How can "Trifles," by Susan Glaspell, be interpreted as a feminist document?

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Ashley Kannan | Middle School Teacher | (Level 3) Distinguished Educator

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The idea that the women are the ones who actually solve the crime could be one area where feminist thought is present.  The male detectives, the authority structure, dismisses the women as being able to or having the potential to solve the crime.  They believe the women are only good for chatting and see no value in what they do. Yet, it is precisely through this domain of talking and examination that the women fully understand the nature of the problem, and reconstruct the scene of the crime and end up understanding what actually happened.  This might be seen as feminist in theory because its shows how women, despite being treated with scorn by the establishment, can actually change things into what can be as opposed to what is if they remain consistent with utilizing their voice to assert their own senses of self.

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Doug Stuva | High School Teacher | (Level 1) Educator Emeritus

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Glaspell's "Trifles" presents a wife, Mrs. Wright, who is isolated from society and suffers under the dominance of her husband.  This is somewhat mirrored by her "peers," the two women who discover the wife's motivation for killing her husband.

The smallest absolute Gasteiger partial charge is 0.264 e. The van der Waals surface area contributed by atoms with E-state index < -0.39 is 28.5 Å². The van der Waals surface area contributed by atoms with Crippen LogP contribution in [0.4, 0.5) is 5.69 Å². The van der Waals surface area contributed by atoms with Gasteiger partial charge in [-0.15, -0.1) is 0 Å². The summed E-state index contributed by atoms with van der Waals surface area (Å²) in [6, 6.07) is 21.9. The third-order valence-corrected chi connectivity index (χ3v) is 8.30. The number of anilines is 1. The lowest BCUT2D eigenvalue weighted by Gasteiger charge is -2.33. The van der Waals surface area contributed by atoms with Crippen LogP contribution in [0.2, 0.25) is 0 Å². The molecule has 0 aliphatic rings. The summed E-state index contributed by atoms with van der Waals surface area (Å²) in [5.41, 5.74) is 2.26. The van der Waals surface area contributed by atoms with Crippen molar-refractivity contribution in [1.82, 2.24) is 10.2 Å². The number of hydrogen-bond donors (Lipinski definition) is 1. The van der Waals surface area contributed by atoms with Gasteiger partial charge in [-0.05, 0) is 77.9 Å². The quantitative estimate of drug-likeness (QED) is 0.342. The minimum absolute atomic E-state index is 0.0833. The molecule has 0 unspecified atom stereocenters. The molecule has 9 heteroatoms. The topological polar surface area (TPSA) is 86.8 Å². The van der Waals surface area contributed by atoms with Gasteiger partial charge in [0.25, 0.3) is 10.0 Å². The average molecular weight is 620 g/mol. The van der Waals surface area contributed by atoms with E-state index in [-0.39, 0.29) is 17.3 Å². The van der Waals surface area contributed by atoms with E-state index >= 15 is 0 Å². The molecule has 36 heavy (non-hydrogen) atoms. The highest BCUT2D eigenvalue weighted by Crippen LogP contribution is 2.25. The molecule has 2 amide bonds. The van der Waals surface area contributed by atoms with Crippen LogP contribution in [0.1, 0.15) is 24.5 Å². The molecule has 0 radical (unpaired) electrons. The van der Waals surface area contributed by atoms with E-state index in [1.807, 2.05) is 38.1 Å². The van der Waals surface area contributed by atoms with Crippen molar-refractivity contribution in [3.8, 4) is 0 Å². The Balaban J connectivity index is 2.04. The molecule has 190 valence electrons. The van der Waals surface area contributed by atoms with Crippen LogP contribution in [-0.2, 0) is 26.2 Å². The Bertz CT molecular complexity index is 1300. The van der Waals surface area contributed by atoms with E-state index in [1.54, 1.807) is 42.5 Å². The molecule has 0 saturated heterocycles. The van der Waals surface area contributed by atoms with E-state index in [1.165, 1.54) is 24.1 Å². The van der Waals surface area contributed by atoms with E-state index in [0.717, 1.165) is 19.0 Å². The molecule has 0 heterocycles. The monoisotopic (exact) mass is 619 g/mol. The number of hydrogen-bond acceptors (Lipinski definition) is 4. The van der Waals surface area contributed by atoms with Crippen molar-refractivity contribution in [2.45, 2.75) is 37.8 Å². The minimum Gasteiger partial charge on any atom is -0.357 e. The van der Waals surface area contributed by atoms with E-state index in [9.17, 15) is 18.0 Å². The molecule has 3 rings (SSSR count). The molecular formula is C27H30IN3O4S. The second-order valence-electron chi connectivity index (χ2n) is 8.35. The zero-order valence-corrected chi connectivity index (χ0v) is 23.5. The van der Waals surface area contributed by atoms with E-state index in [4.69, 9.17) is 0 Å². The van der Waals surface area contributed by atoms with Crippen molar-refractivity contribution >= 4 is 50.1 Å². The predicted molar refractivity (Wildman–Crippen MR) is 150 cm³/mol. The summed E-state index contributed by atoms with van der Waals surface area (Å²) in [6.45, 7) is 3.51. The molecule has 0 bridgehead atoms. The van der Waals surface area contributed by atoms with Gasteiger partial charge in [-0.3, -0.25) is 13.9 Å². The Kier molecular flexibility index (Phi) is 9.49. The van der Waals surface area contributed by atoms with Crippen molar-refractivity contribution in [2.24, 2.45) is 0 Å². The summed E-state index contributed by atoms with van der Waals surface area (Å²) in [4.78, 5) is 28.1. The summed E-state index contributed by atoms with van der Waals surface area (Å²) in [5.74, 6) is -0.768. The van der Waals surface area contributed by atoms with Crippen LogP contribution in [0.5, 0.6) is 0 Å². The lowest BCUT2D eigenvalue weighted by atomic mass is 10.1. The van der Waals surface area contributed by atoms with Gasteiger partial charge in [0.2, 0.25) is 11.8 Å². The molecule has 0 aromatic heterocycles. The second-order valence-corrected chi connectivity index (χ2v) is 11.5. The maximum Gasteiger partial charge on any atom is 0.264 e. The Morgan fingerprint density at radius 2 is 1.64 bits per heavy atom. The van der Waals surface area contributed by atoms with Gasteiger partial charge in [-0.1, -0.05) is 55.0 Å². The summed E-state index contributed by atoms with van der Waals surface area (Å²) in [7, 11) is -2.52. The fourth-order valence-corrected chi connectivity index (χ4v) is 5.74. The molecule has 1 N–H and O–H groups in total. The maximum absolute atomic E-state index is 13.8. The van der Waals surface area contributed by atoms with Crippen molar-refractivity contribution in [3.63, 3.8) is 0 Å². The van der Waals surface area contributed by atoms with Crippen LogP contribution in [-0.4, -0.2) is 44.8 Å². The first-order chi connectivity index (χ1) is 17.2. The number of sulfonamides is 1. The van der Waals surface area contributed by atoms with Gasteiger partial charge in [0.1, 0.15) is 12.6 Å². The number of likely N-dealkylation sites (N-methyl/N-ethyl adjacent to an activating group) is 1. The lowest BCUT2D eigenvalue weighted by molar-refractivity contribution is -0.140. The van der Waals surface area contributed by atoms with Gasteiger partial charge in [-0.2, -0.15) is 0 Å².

Living in a patriarchal society, Mrs. Wright is kept at home and isolated, and is not even allowed a telephone.  Society dictates the woman's role in the marriage, and her husband, apparently, makes sure she stays in her role. 

The two women who discover her motivation are laughed at by the men who are officially investigating the death of the husband.   The men find no important evidence, however, while the women uncover evidence of what must have made her snap, so to speak:  the body of a pet bird.  Apparently, the singing bird was a small element of joy in Mrs. Wright's life, and when the husband killed the bird, she killed the husband. 

What are mere trifles to the men in the play--the bird to the husband and kitchen details to the investigators (anything the women are interested in, for that matter)--are worth killing for to Mrs. Wright, and provide the full picture of what went on and why to Mrs. Wright's "friends." 

The play highlights the low status of women in society and is definitely written from a feminist point of view.   

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